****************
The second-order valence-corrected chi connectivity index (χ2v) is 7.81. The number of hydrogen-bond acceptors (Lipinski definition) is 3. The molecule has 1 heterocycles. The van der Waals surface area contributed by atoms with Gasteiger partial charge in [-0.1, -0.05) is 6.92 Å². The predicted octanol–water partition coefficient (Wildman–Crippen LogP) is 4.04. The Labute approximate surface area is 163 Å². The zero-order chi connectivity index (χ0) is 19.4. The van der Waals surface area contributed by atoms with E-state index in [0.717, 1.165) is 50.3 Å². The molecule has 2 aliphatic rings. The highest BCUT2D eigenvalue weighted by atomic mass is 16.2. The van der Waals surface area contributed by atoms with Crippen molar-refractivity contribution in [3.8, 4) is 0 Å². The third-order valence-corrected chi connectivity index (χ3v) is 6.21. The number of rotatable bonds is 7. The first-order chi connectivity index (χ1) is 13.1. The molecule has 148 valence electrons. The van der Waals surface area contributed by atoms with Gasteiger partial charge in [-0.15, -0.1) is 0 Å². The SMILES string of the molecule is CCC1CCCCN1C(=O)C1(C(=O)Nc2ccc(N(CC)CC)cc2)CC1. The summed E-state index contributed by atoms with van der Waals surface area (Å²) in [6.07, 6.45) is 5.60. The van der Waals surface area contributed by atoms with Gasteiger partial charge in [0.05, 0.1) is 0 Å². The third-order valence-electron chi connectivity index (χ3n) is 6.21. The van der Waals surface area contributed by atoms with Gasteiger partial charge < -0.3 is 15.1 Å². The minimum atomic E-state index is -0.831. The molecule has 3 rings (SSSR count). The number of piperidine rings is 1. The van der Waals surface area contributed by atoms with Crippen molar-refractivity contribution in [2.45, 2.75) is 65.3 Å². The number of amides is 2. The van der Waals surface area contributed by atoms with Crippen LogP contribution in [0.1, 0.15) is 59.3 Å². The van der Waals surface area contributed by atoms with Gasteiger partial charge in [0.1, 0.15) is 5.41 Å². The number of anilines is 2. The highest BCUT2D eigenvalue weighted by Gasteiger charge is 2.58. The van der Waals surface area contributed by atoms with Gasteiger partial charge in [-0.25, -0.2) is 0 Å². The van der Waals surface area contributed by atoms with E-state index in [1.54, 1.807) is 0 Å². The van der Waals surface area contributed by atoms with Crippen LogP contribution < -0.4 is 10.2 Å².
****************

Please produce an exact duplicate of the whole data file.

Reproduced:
The second-order valence-corrected chi connectivity index (χ2v) is 7.81. The number of hydrogen-bond acceptors (Lipinski definition) is 3. The molecule has 1 heterocycles. The van der Waals surface area contributed by atoms with Gasteiger partial charge in [-0.1, -0.05) is 6.92 Å². The predicted octanol–water partition coefficient (Wildman–Crippen LogP) is 4.04. The Labute approximate surface area is 163 Å². The zero-order chi connectivity index (χ0) is 19.4. The van der Waals surface area contributed by atoms with E-state index in [0.717, 1.165) is 50.3 Å². The molecule has 2 aliphatic rings. The highest BCUT2D eigenvalue weighted by atomic mass is 16.2. The van der Waals surface area contributed by atoms with Crippen molar-refractivity contribution in [3.8, 4) is 0 Å². The third-order valence-corrected chi connectivity index (χ3v) is 6.21. The number of rotatable bonds is 7. The first-order chi connectivity index (χ1) is 13.1. The molecule has 148 valence electrons. The van der Waals surface area contributed by atoms with Gasteiger partial charge in [-0.15, -0.1) is 0 Å². The SMILES string of the molecule is CCC1CCCCN1C(=O)C1(C(=O)Nc2ccc(N(CC)CC)cc2)CC1. The summed E-state index contributed by atoms with van der Waals surface area (Å²) in [6.07, 6.45) is 5.60. The van der Waals surface area contributed by atoms with Gasteiger partial charge in [0.05, 0.1) is 0 Å². The third-order valence-electron chi connectivity index (χ3n) is 6.21. The van der Waals surface area contributed by atoms with Gasteiger partial charge < -0.3 is 15.1 Å². The minimum atomic E-state index is -0.831. The molecule has 3 rings (SSSR count). The number of piperidine rings is 1. The van der Waals surface area contributed by atoms with Crippen molar-refractivity contribution in [2.45, 2.75) is 65.3 Å². The number of amides is 2. The van der Waals surface area contributed by atoms with Crippen LogP contribution in [0.1, 0.15) is 59.3 Å². The van der Waals surface area contributed by atoms with Gasteiger partial charge in [0.1, 0.15) is 5.41 Å². The number of anilines is 2. The highest BCUT2D eigenvalue weighted by Gasteiger charge is 2.58. The van der Waals surface area contributed by atoms with Gasteiger partial charge in [-0.25, -0.2) is 0 Å². The van der Waals surface area contributed by atoms with E-state index in [1.54, 1.807) is 0 Å². The van der Waals surface area contributed by atoms with Crippen LogP contribution < -0.4 is 10.2 Å².